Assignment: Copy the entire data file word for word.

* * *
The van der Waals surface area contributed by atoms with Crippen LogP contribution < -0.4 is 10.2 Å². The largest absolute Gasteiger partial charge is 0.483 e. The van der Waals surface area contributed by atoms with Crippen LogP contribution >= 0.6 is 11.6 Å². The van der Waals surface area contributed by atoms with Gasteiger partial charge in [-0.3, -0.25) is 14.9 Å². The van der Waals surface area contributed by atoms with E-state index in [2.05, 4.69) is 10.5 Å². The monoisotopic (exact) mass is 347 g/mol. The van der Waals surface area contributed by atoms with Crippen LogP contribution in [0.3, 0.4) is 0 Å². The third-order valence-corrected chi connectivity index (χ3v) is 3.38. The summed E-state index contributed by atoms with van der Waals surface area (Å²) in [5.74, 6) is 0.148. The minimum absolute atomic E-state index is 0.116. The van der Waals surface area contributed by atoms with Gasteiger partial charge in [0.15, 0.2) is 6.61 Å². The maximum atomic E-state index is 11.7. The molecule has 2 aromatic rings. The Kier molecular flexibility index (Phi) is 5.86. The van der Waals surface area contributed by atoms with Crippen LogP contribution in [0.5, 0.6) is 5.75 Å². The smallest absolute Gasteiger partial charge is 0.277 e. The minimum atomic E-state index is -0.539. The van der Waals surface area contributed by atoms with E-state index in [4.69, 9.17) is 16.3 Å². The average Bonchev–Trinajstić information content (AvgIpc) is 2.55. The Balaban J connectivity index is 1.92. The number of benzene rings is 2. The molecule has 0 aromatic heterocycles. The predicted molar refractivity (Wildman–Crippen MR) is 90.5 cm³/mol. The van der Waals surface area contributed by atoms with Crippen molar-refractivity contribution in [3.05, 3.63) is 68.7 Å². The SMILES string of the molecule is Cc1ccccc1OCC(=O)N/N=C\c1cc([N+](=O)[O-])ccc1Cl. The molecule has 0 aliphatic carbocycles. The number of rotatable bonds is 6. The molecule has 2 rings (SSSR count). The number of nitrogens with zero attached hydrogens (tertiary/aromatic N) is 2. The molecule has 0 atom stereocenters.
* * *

The van der Waals surface area contributed by atoms with Crippen LogP contribution < -0.4 is 10.2 Å². The largest absolute Gasteiger partial charge is 0.483 e. The van der Waals surface area contributed by atoms with Crippen LogP contribution >= 0.6 is 11.6 Å². The van der Waals surface area contributed by atoms with Gasteiger partial charge in [-0.3, -0.25) is 14.9 Å². The van der Waals surface area contributed by atoms with E-state index in [2.05, 4.69) is 10.5 Å². The monoisotopic (exact) mass is 347 g/mol. The van der Waals surface area contributed by atoms with Crippen LogP contribution in [0.3, 0.4) is 0 Å². The third-order valence-corrected chi connectivity index (χ3v) is 3.38. The summed E-state index contributed by atoms with van der Waals surface area (Å²) in [5.74, 6) is 0.148. The minimum absolute atomic E-state index is 0.116. The van der Waals surface area contributed by atoms with Gasteiger partial charge in [0.15, 0.2) is 6.61 Å². The maximum atomic E-state index is 11.7. The molecule has 2 aromatic rings. The Kier molecular flexibility index (Phi) is 5.86. The van der Waals surface area contributed by atoms with Crippen LogP contribution in [0.5, 0.6) is 5.75 Å². The smallest absolute Gasteiger partial charge is 0.277 e. The minimum atomic E-state index is -0.539. The van der Waals surface area contributed by atoms with E-state index in [4.69, 9.17) is 16.3 Å². The average Bonchev–Trinajstić information content (AvgIpc) is 2.55. The Balaban J connectivity index is 1.92. The number of benzene rings is 2. The molecule has 0 aromatic heterocycles. The predicted molar refractivity (Wildman–Crippen MR) is 90.5 cm³/mol. The van der Waals surface area contributed by atoms with Crippen molar-refractivity contribution in [3.05, 3.63) is 68.7 Å². The SMILES string of the molecule is Cc1ccccc1OCC(=O)N/N=C\c1cc([N+](=O)[O-])ccc1Cl. The molecule has 0 aliphatic carbocycles. The number of rotatable bonds is 6. The molecule has 2 rings (SSSR count). The number of nitrogens with zero attached hydrogens (tertiary/aromatic N) is 2. The molecule has 0 atom stereocenters.